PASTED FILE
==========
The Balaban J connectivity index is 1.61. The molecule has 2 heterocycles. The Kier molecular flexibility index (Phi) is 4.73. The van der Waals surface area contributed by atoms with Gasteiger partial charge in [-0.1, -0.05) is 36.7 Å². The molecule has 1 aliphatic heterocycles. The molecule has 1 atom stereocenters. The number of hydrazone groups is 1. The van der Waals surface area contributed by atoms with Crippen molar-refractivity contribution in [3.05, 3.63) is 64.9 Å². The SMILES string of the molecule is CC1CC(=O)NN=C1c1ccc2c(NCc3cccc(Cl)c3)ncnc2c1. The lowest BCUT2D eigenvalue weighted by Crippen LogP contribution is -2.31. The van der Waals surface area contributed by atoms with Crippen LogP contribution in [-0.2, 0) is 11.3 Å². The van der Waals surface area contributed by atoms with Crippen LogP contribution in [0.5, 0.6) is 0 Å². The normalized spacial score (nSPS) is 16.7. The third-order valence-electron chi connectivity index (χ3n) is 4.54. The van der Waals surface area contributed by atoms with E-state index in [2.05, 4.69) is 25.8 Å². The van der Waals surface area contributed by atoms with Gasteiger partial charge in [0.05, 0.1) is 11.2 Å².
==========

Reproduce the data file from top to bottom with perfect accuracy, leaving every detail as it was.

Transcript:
The Balaban J connectivity index is 1.61. The molecule has 2 heterocycles. The Kier molecular flexibility index (Phi) is 4.73. The van der Waals surface area contributed by atoms with Gasteiger partial charge in [-0.1, -0.05) is 36.7 Å². The molecule has 1 aliphatic heterocycles. The molecule has 1 atom stereocenters. The number of hydrazone groups is 1. The van der Waals surface area contributed by atoms with Crippen molar-refractivity contribution in [3.05, 3.63) is 64.9 Å². The SMILES string of the molecule is CC1CC(=O)NN=C1c1ccc2c(NCc3cccc(Cl)c3)ncnc2c1. The lowest BCUT2D eigenvalue weighted by Crippen LogP contribution is -2.31. The van der Waals surface area contributed by atoms with Crippen LogP contribution in [-0.2, 0) is 11.3 Å². The van der Waals surface area contributed by atoms with Crippen LogP contribution in [0.5, 0.6) is 0 Å². The normalized spacial score (nSPS) is 16.7. The third-order valence-electron chi connectivity index (χ3n) is 4.54. The van der Waals surface area contributed by atoms with E-state index in [2.05, 4.69) is 25.8 Å². The van der Waals surface area contributed by atoms with Gasteiger partial charge in [0.05, 0.1) is 11.2 Å².